Drinking large amount of alcohol over a long period of time can do immense and irreparable damage to most of the organs in your body. Alcohol has a toxic effect on the heart and may cause the condition known as alcoholic cardiomyopathy. Alcoholic cardiomyopathy thins out the heart muscles and enlarges the heart due to the excessive consumption of alcohol. The condition causes the muscles of the heart to function inefficiently and may even lead to heart failure.
Due to the stigma attached to alcohol abuse, many cases of alcoholic cardiomyopathy may remain untreated, as patients are not honest about their drinking habits. Remember if your doctor is not aware of your entire history, medical and otherwise, chances are he may not be able to treat your illness or even save your life.
The difficulty in diagnosing alcoholic cardiomyopathy is that most symptoms remain undetected until the disease has reached an advanced stage. Symptoms differ from stage to stage and include:
While many of these symptoms are common with other diseases, if the doctor is aware that the patient is a heavy drinker, then he is more likely to diagnose the condition accurately.
There is no known cure for alcoholic cardiomyopathy. Instead, treatment is aimed at controlling the symptoms and preventing the condition from worsening. Treatment needs to be monitored and changed according to the severity of the symptoms and the progression of the disease. A treatment plan for alcoholic cardiomyopathy may include:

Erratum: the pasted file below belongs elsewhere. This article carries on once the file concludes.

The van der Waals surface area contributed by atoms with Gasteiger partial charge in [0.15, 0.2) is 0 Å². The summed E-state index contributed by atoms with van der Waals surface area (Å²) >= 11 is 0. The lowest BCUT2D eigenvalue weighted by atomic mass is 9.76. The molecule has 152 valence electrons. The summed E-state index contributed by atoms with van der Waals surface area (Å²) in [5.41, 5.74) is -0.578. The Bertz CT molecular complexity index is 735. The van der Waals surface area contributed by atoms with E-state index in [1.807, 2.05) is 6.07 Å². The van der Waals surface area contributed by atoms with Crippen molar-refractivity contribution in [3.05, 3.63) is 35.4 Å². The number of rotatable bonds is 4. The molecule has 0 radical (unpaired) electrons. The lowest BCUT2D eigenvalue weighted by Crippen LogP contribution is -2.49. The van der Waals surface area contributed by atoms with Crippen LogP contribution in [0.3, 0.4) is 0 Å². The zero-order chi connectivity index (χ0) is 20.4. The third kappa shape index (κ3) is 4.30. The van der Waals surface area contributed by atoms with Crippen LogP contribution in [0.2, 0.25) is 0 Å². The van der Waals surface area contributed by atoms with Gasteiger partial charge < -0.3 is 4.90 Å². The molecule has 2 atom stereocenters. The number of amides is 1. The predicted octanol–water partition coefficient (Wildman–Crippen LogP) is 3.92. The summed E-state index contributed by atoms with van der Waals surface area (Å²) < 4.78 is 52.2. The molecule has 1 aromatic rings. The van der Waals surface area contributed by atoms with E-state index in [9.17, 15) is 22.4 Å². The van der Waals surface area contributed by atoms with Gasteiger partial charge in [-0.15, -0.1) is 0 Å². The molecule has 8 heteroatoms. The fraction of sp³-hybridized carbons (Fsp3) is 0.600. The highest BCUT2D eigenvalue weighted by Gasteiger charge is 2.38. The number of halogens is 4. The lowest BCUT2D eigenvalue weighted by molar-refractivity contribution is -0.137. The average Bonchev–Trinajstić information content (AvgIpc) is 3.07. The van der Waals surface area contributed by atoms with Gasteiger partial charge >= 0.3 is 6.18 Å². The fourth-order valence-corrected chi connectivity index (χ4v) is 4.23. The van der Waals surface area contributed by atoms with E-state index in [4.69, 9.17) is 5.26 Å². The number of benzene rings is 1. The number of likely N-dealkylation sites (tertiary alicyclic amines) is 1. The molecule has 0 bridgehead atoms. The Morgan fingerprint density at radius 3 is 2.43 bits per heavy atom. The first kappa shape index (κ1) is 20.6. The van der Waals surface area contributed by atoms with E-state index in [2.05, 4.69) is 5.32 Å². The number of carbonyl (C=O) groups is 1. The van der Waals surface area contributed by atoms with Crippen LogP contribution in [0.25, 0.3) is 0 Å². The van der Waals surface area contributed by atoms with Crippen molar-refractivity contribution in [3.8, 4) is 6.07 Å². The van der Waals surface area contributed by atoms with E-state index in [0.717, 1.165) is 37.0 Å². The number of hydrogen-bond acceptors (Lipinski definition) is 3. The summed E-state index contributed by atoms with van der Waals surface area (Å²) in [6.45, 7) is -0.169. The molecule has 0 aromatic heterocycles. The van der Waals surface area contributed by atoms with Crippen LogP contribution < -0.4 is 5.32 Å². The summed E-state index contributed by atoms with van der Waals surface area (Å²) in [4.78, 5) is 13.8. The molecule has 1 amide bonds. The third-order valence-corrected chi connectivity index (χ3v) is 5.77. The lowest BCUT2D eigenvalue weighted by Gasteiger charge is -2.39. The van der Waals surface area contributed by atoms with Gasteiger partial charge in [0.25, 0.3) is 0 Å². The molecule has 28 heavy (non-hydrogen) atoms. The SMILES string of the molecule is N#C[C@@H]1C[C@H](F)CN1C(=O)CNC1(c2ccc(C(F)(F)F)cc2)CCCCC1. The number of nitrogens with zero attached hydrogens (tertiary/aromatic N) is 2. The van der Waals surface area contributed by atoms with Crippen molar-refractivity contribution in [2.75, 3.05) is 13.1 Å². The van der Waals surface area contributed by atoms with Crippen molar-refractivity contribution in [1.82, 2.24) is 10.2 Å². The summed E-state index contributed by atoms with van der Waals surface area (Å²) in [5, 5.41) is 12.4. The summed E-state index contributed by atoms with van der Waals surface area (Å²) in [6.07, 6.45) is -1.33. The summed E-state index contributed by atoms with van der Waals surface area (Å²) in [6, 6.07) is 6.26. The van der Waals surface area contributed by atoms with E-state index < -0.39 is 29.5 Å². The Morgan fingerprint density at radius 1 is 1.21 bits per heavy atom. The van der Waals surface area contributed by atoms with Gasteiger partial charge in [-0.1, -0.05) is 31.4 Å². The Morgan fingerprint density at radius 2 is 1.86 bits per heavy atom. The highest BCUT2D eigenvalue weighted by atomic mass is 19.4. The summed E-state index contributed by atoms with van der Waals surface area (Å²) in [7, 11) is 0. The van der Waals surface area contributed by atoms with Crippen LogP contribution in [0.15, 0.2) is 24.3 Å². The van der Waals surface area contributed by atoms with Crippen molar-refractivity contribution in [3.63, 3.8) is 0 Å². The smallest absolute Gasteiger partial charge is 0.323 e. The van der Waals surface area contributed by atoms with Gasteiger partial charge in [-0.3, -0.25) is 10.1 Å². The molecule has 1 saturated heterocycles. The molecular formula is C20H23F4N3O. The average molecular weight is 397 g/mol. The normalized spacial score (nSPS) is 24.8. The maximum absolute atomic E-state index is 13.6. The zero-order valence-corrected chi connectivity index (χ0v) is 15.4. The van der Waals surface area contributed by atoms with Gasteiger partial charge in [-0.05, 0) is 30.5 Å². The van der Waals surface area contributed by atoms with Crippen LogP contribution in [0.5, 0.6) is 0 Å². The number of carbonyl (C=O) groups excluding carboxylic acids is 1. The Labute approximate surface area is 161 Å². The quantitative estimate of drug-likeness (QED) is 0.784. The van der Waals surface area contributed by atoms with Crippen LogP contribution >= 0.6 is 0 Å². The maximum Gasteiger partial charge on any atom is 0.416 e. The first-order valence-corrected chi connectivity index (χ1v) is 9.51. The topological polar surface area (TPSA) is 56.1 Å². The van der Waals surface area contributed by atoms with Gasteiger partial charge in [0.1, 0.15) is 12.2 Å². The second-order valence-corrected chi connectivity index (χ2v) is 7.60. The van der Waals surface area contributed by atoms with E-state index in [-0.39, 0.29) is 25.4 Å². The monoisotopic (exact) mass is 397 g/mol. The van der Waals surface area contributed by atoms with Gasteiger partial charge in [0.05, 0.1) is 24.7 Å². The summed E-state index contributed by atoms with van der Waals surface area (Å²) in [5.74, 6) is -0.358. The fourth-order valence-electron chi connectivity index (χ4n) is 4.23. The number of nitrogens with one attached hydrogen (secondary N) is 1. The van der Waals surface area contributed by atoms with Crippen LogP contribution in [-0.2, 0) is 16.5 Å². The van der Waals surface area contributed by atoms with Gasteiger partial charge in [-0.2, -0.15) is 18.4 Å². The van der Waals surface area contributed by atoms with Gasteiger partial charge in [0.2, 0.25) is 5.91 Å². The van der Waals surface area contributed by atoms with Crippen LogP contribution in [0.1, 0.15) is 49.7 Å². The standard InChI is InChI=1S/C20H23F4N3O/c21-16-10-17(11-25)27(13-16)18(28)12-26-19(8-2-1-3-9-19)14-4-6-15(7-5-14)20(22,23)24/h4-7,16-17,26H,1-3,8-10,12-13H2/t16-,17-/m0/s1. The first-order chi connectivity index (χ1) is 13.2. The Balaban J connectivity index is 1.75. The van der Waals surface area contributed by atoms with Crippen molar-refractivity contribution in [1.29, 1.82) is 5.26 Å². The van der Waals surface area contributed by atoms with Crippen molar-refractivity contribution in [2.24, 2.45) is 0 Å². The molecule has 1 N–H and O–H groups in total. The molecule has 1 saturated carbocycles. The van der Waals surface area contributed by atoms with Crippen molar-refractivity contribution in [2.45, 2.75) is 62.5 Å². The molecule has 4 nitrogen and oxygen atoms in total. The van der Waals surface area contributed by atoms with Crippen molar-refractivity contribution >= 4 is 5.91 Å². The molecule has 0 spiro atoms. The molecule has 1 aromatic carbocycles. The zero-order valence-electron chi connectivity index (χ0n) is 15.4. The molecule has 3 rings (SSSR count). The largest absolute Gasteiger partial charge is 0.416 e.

An ideal diet for patients suffering from alcoholic cardiomyopathy involves:
A low-sodium diet, as increased salt leads to more water retention. In the case of patients with any form of cardiomyopathy, this can ultimately lead to heart failure. Doctors recommend no more than two grams of sodium per day.
As part of your treatment plan, it is also important that you monitor your symptoms closely and report any changes to your doctor. You will need to monitor your blood pressure, pulse rate, and blood sugar levels daily and report to your doctor any changes in readings.
The only possible way to stop the progress of the disease is to completely stop drinking. However, if the condition has been diagnosed in the later stages and there is already severe damage to the heart, the prognosis is not very encouraging.
Symptoms of alcoholic cardiomyopathy may reduce with the proper course of medication, the necessary lifestyle changes and no alcohol consumption. However recovery is never complete with such a condition.
In most cases, the disease is diagnosed only when the condition is severe. If at any point of time in your recovery, you notice new symptoms or the reappearance of old symptoms, consult your doctor immediately.